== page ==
Edge Blending Archives - VertusTech

‘Edge Blending’ Category

When a cutout is not as easy as it looks…. patches to the rescue!!

Here’s an image that’s a good example of the flexibility that the patches tool can offer. Patches allows you to blend a large variety of edges with different characteristics independently of each other, to create a successful cut out. The forced edge tool also plays a role. Although this is sometimes seen as a tool of last resort, it allows you the flexibility to decide for yourself where the cutout should start and finish. This ability to create and define an edge can be an enormous advantage, when there’s no discernible edge to find.


At first glance this image looks like an easy task, shot in the studio against a plain white background. But zooming in closer you can see that the lighting used to create the high key effect has produced some quite different edges to consider, from the dark shadow area around the feet and jeans, to the soft edges generated by the rim and fill light along the tops of her shoulders and torso, and of course there’s also her hair to consider. No problem for Fluid Mask!   (click the image to see a larger version –  please note this image is © shutterstock )

Here’s my Color Workspace, and here’s what I did:



First off, edge width threshold at 6 pixels, number of edges at 50% and blend width set to to thin does the job for all of the image except where I’ve applied patches (around her head for the hair and along her shoulders and torso). I’ve added a forced edge with a few clicks along the top of her laptop and where she’s in contact with the floor, as I don’t want that shadow retained in my cutout.

I’ve used the blend brush on her hair and around the shirt, and then applied patches to shoulders and torso and set the blend ratio (controlled by the feather/smart slider in the edge blending pane) over towards feather, (at ratios of 4:1 for left shoulder, 3:1 for right shoulder and left torso and at 2:1 for right torso). It was really just a matter of drawing in the patch and then playing with the slider and previewing what looks best. I then applied another patch over the head and neck and again, after trying a few different ratios and previewing my results, using the preview cut-out tool, I set the feather / smart ratio at 1:1 which gave the best rendering.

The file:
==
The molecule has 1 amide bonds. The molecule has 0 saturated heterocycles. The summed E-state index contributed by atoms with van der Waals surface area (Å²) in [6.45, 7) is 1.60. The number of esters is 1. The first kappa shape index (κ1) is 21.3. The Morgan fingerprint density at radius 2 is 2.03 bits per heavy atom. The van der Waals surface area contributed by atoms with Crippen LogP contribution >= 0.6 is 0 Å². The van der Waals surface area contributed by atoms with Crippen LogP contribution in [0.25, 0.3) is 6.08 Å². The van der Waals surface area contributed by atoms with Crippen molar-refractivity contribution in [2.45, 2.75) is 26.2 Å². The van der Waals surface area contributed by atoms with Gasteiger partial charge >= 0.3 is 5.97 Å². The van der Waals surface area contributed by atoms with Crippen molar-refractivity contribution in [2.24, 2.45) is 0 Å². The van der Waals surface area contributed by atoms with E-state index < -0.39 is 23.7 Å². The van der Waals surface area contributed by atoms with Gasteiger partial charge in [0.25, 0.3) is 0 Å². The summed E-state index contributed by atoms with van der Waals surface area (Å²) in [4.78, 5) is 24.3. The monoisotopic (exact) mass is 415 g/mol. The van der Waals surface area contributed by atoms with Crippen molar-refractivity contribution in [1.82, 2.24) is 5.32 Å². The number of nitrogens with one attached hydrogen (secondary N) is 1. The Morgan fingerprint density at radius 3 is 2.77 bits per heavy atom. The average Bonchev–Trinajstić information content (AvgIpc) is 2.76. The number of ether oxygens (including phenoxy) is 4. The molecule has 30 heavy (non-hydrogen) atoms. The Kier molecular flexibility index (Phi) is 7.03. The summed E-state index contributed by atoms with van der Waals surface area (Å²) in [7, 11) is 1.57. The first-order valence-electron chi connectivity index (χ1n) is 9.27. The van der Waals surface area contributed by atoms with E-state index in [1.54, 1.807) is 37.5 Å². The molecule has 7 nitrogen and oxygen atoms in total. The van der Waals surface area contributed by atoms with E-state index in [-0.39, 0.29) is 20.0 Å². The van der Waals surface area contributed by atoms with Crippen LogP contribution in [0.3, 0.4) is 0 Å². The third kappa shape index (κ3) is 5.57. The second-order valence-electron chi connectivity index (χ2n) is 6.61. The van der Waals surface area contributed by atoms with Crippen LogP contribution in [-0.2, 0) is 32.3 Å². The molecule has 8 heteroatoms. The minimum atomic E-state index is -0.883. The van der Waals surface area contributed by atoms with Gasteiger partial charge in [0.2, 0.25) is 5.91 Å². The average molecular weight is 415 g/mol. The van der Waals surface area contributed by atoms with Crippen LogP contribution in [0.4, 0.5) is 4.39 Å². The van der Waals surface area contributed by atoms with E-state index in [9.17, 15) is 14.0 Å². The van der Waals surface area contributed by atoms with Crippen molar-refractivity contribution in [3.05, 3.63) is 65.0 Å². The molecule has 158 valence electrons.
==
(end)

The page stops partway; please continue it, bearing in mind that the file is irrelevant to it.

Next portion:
And here’s the finished cutout below. I’ve placed her against a red background so you can best see the edges (click for high res’). An image which whilst looking to be a simple masking task, actually has a few complications and tricky edges, handled by with Fluid Mask 3 with the use of patches.

You can learn more about patches, getting edge blending right and the forced edge tool from our techniques tutorials.

Work smarter not harder with Fluid Mask.

Posted on: February 4, 2014 Discussion: No Comments Posted in: Edge Blending, Fluid Mask, How to...

Fluid Mask and a Humming Bird

Here’s a photo of a humming bird taking nectar from a flower. Nice and sharp with a long lens ensuring a shallow depth of field and a high shutter speed to freeze the wings. The masking task is made easier by the contrasting colours in the foreground and colour blending in the background. As you can see this was shot outdoors on a bright sunny day, which means that some light reflections and colouring may make it tricky to cut the flower and bird from their background. By increasing the amount of edges and reducing the edge width in Fluid Mask, this problem is easily resolved.


The next image (below) shows how the photograph should look once the background is masked out. The background colour was created using the swatch in Fluid Mask. The use of colour here prevents any visual confustion regarding the reflections, which creep on to the subject matter.


If you can achieve these great results, just think what else you can do when you start incorporating more interesting backgrounds and creating complicated cut outs!

Posted on: March 22, 2010 Discussion: No Comments Posted in: Edge Blending, Fluid Mask

Understanding Edge Blending – A Feather vs. Smart Blend

One of the crucial components of producing realistic cut-outs is how well the extracted object (cut-out) blends into the new background. Tools in Photoshop, for example, allow you extraction images with the extract tool or quick select tool but it’s when you drop in new backgrounds you see the cut-out sticking out like a sore thumb! Then is hours spent of your time trying to feather / soften / blend that hard edge – who needs that? Exactly!

So let us introduce to you yet another time saving function in Fluid Mask 3. Users of Fluid Mask 3 are already benefiting from Smart Blending – this tutorial will show you how to set parameters within Fluid Mask 3 that will automatically recognise and react to soft and hard edges within the same image!

Make a few adjustments, analyse the image and let Fluid Mask 3 do the work for you! Too good to be true? Nope! just watch the video, all will be revealed.

Click on image to watch the video

Posted on: January 16, 2010 Discussion: No Comments Posted in: Edge Blending, How to...


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